Current living conditions place limits on childhood development.
As my friend Susana said: “When we see children every day, we don’t realise how much their behaviour has changed. They are sad. This one-off observation has made me reflect on the impact of the environment during the most important stage of childhood development, and how restrictive conditions – in economic and social terms – have become a kind of trap, the imposition of which has put an end to play, peer interaction, fun, and the physical and psychological stimulation of freedom of movement. To this, add the implicit tension of a situation to which we are not accustomed and which invades all intimate spaces, conditioning our mood and, therefore, our attitudes.
We often measure events according to the most familiar yardstick. That is to say, it is much easier for us to establish ranges of comparison with our perception and a specific lifestyle. Little, if any, empathy is needed to put ourselves in the shoes of others, less fortunate, and we tend to downplay the impact of the new scenario by purposely ignoring its power in the lives of others.
We are entering the third year of a reality of which we know nothing. We have been attacked by a pandemic that has turned everything we know upside down and of which we do not have the exact measure. In other words, a viral infection has been unleashed that is unknown even to the health profession, which has been overwhelmed not only by its consequences, but also by an accumulation of contradictory and opaque information. If this is the case among experts, it is easy to see how it has complicated the lives of families.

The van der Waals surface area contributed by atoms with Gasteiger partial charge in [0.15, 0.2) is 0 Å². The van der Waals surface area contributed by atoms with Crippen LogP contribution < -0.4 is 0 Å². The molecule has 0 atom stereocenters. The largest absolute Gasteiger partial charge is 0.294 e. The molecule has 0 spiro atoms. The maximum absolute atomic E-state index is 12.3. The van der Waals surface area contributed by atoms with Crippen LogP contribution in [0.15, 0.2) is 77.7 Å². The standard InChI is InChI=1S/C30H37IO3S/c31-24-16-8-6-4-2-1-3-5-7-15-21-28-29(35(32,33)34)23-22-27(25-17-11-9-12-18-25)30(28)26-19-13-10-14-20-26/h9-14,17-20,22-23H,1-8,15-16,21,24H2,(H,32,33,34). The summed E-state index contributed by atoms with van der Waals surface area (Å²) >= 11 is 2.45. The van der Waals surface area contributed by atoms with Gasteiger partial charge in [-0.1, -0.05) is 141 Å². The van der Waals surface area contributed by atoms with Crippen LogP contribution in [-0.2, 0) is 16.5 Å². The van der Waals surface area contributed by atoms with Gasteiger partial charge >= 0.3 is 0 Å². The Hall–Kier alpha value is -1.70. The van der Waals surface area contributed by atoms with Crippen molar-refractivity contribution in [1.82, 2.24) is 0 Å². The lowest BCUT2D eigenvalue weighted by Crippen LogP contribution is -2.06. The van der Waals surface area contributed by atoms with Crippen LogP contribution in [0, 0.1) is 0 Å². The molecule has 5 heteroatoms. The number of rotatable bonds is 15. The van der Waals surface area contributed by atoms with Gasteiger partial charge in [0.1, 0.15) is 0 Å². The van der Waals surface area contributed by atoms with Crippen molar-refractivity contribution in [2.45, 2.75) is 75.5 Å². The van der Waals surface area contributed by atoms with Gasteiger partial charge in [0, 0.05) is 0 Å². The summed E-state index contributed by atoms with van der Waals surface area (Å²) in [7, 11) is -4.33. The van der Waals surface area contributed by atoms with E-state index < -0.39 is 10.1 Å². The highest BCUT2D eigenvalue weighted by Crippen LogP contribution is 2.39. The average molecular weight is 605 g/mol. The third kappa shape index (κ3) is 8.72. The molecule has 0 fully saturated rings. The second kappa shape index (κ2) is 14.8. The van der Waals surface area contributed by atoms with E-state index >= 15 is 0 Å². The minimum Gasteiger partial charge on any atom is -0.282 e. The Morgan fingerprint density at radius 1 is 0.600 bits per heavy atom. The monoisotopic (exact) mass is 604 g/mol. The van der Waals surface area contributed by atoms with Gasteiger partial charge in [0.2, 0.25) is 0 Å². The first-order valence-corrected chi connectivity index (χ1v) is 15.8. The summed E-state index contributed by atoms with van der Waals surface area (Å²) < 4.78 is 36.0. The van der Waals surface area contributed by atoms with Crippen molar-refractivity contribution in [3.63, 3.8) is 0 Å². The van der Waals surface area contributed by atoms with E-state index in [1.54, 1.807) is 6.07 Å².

But let us return to the most important issue, that of a sad and unmotivated childhood. A childhood whose wings have been clipped, whose freedom of movement has been taken away, whose freedom has been confined within four walls – a popular home has an average of 60 square metres for a family of four or five – and whose interaction with peers and with public space has been limited. Add to that the tension caused by the potential loss of employment or the lack of economic resources to cope with the crisis, and you have a dish well and truly served.
Overall, we are in an unfamiliar situation and, in the face of its challenges, the least important thing ends up being children’s mental health. Although this sounds extremely cruel, the average adult mind tends to regard children as pliable material that can cope with anything. Few stop to reflect on the significance of a happy childhood as an essential platform for the development of a fulfilled being, physically, intellectually and psychologically, and this is because they didn’t have one either. So, they simply apply the criteria established by the health authorities and leave for later the effort to compensate adequately for the deficiencies that this implies in the lives of the youngest.
Sad childhood will be one of the worst consequences of this incomprehensible situation that we are facing with no tools of our own. We go forward blindly, advancing and retreating as the scientific establishment blindly gropes for an appropriate scheme of conduct. In between, fears, mistrust and the suspicion that nothing will ever be the same again. However, as adults accustomed to the difficulties of an increasingly hostile system, we have the capacity to adapt. The outlook is different for children and adolescents deprived of the essential resources to develop their full potential. Living in confinement, studying in front of a screen – that is, for the most privileged – or barely sharing a mobile phone with their siblings to communicate with their teacher while they are prevented from playing with their friends and deprived of the stimuli of an outdoor life, is a constant source of frustration and sadness. The consequences of this new pattern are unpredictable.